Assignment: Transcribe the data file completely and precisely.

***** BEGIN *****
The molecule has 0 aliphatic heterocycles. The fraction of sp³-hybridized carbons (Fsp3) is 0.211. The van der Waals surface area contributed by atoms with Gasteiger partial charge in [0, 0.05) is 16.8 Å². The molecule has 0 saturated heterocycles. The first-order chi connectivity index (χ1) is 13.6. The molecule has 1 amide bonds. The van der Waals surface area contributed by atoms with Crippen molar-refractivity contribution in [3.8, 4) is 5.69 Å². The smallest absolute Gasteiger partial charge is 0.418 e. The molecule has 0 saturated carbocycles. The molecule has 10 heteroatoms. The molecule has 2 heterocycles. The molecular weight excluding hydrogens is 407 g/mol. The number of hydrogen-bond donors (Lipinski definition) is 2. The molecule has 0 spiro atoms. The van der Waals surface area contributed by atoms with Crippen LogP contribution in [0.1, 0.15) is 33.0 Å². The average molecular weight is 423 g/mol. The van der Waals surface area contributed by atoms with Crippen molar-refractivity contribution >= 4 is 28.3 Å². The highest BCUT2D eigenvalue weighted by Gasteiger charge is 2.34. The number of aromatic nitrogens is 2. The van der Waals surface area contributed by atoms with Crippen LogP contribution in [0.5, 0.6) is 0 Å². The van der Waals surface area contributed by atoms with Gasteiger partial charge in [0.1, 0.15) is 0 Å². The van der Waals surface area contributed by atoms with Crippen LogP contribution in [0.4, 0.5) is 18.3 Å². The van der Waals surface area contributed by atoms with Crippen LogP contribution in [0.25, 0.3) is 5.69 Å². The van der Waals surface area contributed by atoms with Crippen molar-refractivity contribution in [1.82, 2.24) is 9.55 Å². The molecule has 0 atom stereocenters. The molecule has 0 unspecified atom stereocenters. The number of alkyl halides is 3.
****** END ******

The molecule has 0 aliphatic heterocycles. The fraction of sp³-hybridized carbons (Fsp3) is 0.211. The van der Waals surface area contributed by atoms with Gasteiger partial charge in [0, 0.05) is 16.8 Å². The molecule has 0 saturated heterocycles. The first-order chi connectivity index (χ1) is 13.6. The molecule has 1 amide bonds. The van der Waals surface area contributed by atoms with Crippen molar-refractivity contribution in [3.8, 4) is 5.69 Å². The smallest absolute Gasteiger partial charge is 0.418 e. The molecule has 0 saturated carbocycles. The molecule has 10 heteroatoms. The molecule has 2 heterocycles. The molecular weight excluding hydrogens is 407 g/mol. The number of hydrogen-bond donors (Lipinski definition) is 2. The molecule has 0 spiro atoms. The van der Waals surface area contributed by atoms with Crippen LogP contribution in [0.1, 0.15) is 33.0 Å². The average molecular weight is 423 g/mol. The van der Waals surface area contributed by atoms with Crippen molar-refractivity contribution >= 4 is 28.3 Å². The highest BCUT2D eigenvalue weighted by Gasteiger charge is 2.34. The number of aromatic nitrogens is 2. The van der Waals surface area contributed by atoms with Crippen LogP contribution in [0.5, 0.6) is 0 Å². The van der Waals surface area contributed by atoms with Gasteiger partial charge in [0.1, 0.15) is 0 Å². The van der Waals surface area contributed by atoms with Crippen LogP contribution in [0.4, 0.5) is 18.3 Å². The van der Waals surface area contributed by atoms with Crippen LogP contribution in [0.25, 0.3) is 5.69 Å². The van der Waals surface area contributed by atoms with Crippen molar-refractivity contribution in [1.82, 2.24) is 9.55 Å². The molecule has 0 atom stereocenters. The molecule has 0 unspecified atom stereocenters. The number of alkyl halides is 3.